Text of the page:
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at dusk, the jigsaw puzzle of the cracked mesa
molts sulfur blue, nuclear-fissions into a Jericho
of blue roses and peacocks. the sapphire coveted
by both pyromaniac and alchemist.

the dichotomy of dark and light melts down in our bodies
and blossoms a language where nouns
replace themselves with birds.                     my mother bends like an agave blossom

under her father’s darkness. in the old corral, penny-stamped horses
strike the night with tin hooves, whipping up the moonlight
into cream.

the blood of the brothers begins to poppy the slopes
of blue mountains, tints each family photograph

with rust. I ask my mother if all language is an exile.
she combs my hair with a butterfly.


tonight our bodies nest like black swans in the amaryllis,
beyond the moon-mirrored adobe. your face, an antelope skull
encrusted in purple sand, horns coiling with the smoke of flies.

my mother’s hands are the songbirds that rainbow
a battered clay window. are ladles of well water
for a wildfire of foxes. for this parched language that rusts
without the antecedent of rain.

the desert melts down into hot wax, festers this banquet
of luminous abuelas and Spanish dancing shoes,
tambourine doves and carnival bears. where husbands and fathers kneel
at our laps as snowy stags. my mother, la princesa de rosas azules,

burns under a scorpion crown. she tells me one day the words will muerte themselves,
will mariposa themselves, will phoenix into terrible wings,
and weld each noun to thing. her hands, dark oleanders tipped in blood.
when she speaks, my palms burn with hot rain.

Steffi Lang is a Latina-German American originally from the US-Mexico borderlands, now living on a mountain tip in rural Appalachia among sightings of Sasquatch and ghost trains. Her writing has appeared in Haverthorn, Rust + Moth, The Apeiron Review and is upcoming in Duende and others.
Current Issue
30 Jan 2023

In January 2022, the reviews department at Strange Horizons, led at the time by Maureen Kincaid Speller, published our first special issue with a focus on SF criticism. We were incredibly proud of this issue, and heartened by how many people seemed to feel, with us, that criticism of the kind we publish was important; that it was creative, transformative, worthwhile. We’d been editing the reviews section for a few years at this point, and the process of putting together this special, and the reception it got, felt like a kind of renewal—a reminder of why we cared so much.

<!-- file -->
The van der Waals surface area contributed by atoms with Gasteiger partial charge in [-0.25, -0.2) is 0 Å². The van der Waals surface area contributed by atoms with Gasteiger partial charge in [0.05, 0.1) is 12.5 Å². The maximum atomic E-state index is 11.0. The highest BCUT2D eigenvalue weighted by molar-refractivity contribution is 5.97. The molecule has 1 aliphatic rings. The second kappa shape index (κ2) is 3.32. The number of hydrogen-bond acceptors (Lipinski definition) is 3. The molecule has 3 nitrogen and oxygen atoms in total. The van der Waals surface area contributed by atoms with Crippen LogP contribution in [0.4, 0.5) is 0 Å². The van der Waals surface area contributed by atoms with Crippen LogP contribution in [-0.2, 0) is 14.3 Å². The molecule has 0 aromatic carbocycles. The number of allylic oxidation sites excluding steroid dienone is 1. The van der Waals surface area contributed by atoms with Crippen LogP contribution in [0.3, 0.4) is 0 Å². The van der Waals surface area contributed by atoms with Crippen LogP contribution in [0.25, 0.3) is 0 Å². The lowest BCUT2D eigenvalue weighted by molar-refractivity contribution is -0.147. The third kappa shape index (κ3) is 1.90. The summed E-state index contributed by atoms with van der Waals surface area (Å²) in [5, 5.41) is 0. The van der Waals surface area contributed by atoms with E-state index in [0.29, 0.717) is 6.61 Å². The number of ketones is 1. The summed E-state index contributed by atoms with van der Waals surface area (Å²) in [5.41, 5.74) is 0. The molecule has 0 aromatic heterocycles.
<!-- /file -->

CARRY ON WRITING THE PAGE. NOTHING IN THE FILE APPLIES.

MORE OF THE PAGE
It is probably impossible to understand how transformative all of this could be unless you have actually been on the receiving end.
Some of our reviewers offer recollections of Maureen Kincaid Speller.
Criticism was equally an extension of Maureen’s generosity. She not only made space for the text, listening and responding to its own otherness, but she also made space for her readers. Each review was an invitation, a gift to inquire further, to think more deeply and more sensitively about what it is we do when we read.
When I first told Maureen Kincaid Speller that A Closed and Common Orbit was among my favourite current works of science fiction she did not agree with me. Five years later, I'm trying to work out how I came to that perspective myself.
Cloud Atlas can be expressed as ABC[P]YZY[P]CBA. The Actual Star , however, would be depicted as A[P]ZA[P]ZA[P]Z (and so on).
In the vast traditions that inspire SF worldbuilding, what will be reclaimed and reinvented, and what will be discarded? How do narratives on the periphery speak to and interact with each other in their local contexts, rather than in opposition to the dominant structures of white Western hegemonic culture? What dynamics and possibilities are revealed in the repositioning of these narratives?
a ghostly airship / sorting and discarding to a pattern that isn’t available to those who are part of it / now attempting to deal with the utterly unknowable
Most likely you’d have questioned the premise, / done it well and kindly then moved on
In this special episode of Critical Friends, the Strange Horizons SFF criticism podcast, reviews editors Aisha Subramanian and Dan Hartland introduce audio from a 2018 recording for Jonah Sutton-Morse’s podcast Cabbages and Kings which included Maureen Kincaid Speller discussing with Aisha and Jonah three books: Everfair by Nisi Shawl, Temporary People by Deepak Unnikrishnan, and The Winged Histories by Sofia Samatar.
Friday: House of the Dragon Season One 
Issue 23 Jan 2023
Issue 16 Jan 2023
Issue 9 Jan 2023
Strange Horizons
2 Jan 2023
Welcome, fellow walkers of the jianghu.
Issue 2 Jan 2023
Strange Horizons
Issue 19 Dec 2022
Issue 12 Dec 2022
Issue 5 Dec 2022
Issue 28 Nov 2022
By: RiverFlow
Translated by: Emily Jin
Issue 21 Nov 2022
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